A dedicated shunting/switching layout is a different kettle of fish than an Inglenook......and The Timesaver is totally different concept to either anInglenook or a true shunting/switching layout.

    Just my 2 cents worth:mrgreen:

  15. RobertInOntario

    RobertInOntario Active Member

    Thanks, Gene. This is interesting b/c (as per my avatar), my main interest IS British railways, so an Inglenook might be a good fit.

    Thanks also for the clarification re The Timesaver vs. the Inglenook as well as a true shunting layout -- I was beginning to get all of these confused. All of this is making more sense now! :)

    Also, much of my British rolling stock -- especially freight cars and tank engines -- are quite small, so they could work well on an Inglenook.

    Thanks again, Rob
  16. lester perry

    lester perry Active Member

    I have a large layout with hidden yards a large classification yard and a town with about 8 businesses to service. Most people who have run on my layout and myself prefer operating in the yard switching or running the local which drops and picks up cars at the businesses. Hope this helps as fare as enjoyment goes.
  17. RobertInOntario

    RobertInOntario Active Member

    Thanks, Les. I've actually just put together a small Inglenook layout and am testing it out. So far, of course, it's just track nailed onto foam roadbed and a foamboard -- no scenery -- but it seems to be working OK. Now I just have to experiment with operating it! :mrgreen: From what you say, it sounds like this type of layout should be fun to run. Rob
  18. brakie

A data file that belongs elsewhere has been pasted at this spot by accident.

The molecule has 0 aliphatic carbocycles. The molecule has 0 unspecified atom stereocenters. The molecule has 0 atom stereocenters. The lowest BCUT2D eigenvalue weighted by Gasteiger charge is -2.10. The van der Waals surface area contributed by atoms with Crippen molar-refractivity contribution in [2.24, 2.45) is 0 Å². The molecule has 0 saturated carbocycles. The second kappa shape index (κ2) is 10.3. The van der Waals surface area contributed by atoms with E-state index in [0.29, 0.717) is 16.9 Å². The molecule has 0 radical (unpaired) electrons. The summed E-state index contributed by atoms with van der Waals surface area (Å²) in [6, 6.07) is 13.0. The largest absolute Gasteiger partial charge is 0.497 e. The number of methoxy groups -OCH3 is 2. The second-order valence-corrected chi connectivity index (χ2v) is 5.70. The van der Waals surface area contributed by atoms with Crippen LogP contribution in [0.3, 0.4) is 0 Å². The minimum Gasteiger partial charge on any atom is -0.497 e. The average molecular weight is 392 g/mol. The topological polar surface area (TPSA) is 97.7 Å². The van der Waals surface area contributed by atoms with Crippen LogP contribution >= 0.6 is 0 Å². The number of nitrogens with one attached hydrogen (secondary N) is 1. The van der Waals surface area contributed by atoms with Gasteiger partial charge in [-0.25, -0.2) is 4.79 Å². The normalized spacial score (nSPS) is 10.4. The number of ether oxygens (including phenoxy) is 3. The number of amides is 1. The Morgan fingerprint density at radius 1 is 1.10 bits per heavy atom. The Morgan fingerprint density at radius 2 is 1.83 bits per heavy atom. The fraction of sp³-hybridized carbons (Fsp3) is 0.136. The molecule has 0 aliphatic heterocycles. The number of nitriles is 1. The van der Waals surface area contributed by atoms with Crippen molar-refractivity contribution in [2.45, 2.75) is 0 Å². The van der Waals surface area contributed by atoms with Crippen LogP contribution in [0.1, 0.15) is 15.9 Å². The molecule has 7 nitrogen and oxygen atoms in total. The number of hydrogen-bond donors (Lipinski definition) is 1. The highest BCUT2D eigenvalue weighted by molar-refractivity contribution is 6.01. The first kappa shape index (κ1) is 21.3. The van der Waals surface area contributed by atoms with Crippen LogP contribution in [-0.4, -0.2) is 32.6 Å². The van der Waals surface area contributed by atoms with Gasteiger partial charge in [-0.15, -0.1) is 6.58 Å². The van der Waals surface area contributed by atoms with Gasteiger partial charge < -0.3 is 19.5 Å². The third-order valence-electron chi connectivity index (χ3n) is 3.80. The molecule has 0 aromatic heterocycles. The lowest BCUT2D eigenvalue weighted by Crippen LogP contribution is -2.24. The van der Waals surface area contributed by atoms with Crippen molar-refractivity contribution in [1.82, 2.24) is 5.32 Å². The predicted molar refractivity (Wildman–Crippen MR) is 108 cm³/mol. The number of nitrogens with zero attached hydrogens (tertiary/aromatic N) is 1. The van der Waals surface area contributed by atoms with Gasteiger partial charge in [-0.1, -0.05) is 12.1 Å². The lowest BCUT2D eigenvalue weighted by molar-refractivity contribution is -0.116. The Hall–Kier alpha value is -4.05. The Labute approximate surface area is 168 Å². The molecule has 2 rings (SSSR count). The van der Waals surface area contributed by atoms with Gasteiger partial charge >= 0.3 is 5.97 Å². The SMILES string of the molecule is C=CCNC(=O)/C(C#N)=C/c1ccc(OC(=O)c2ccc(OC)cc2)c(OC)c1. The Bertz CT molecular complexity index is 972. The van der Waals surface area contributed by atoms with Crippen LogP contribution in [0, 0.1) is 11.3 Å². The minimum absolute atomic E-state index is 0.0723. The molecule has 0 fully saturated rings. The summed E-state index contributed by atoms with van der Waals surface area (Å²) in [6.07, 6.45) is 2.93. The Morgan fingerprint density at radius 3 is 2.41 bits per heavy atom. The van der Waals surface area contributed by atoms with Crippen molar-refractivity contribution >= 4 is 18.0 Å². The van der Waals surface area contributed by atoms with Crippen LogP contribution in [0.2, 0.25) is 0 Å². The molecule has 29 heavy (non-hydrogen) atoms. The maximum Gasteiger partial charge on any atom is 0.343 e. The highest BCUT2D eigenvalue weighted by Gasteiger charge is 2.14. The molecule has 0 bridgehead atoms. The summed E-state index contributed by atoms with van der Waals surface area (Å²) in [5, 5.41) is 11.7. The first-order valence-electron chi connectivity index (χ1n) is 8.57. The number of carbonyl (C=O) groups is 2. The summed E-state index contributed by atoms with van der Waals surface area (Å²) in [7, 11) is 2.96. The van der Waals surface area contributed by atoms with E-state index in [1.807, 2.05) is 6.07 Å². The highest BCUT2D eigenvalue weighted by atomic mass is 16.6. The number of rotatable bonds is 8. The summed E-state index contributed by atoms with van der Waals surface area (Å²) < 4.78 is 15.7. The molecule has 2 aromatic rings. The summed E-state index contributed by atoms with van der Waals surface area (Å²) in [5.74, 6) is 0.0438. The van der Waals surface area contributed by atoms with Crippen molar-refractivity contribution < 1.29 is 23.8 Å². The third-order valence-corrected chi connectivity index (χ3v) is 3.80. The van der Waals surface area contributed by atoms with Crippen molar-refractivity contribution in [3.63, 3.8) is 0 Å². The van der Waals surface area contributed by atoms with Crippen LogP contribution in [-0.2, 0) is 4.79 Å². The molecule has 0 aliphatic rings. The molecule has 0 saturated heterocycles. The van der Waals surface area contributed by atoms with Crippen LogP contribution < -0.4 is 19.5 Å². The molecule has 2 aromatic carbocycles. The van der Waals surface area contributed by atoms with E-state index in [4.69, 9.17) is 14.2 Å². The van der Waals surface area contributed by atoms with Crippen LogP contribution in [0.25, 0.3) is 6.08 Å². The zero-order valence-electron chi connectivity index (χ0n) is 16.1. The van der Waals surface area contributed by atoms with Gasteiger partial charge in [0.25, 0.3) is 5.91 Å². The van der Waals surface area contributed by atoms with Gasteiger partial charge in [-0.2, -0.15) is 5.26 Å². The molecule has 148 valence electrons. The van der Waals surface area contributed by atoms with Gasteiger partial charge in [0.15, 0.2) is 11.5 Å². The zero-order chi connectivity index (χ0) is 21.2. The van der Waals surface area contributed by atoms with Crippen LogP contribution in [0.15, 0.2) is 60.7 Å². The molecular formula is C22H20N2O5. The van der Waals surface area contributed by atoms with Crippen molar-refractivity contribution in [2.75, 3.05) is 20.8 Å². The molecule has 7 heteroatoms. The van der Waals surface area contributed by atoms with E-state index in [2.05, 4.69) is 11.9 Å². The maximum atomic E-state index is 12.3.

brakie Active Member

    Rob,Some times simple is better.

    Here's another design that I used on a N Scale ISL.


    As you can see it rather simple and straight forward but,still gave me hours of operating enjoyment.

    Now as far as the Inglenook design..I find its lacking but,the design will suffice for a evening of operation and detailed scenery.

    Another thing to remember there are many types of switching layouts from steel mills to passenger terminal operation.One of my favorites is a friend's switching layout that's based on saw mill operations where he switches out boxcars at the veneer plant and the finishing mill..His power is a SW9 and the layout measures 1x8 foot ..Oddly he built this layout 9 years ago and it hasn't change all that much.

    As a side note..90% of my layouts has been ISLs because 1)The lack of space for a larger layout and 2) I perfer to switch cars then watch trains run endless loops.
  19. Genetk44

    Genetk44 New Member do realize that the left hand end of this plan is an inglenook:mrgreen:
  20. RobertInOntario

    RobertInOntario Active Member

    Thanks, that looks like a good layout. I'm just wondering if I could gradually make mine more complicated or interesting. Right now, I've set it up as an Inglenook but could easily tweak it since it has not been ballasted yet or had any scenery added. Rob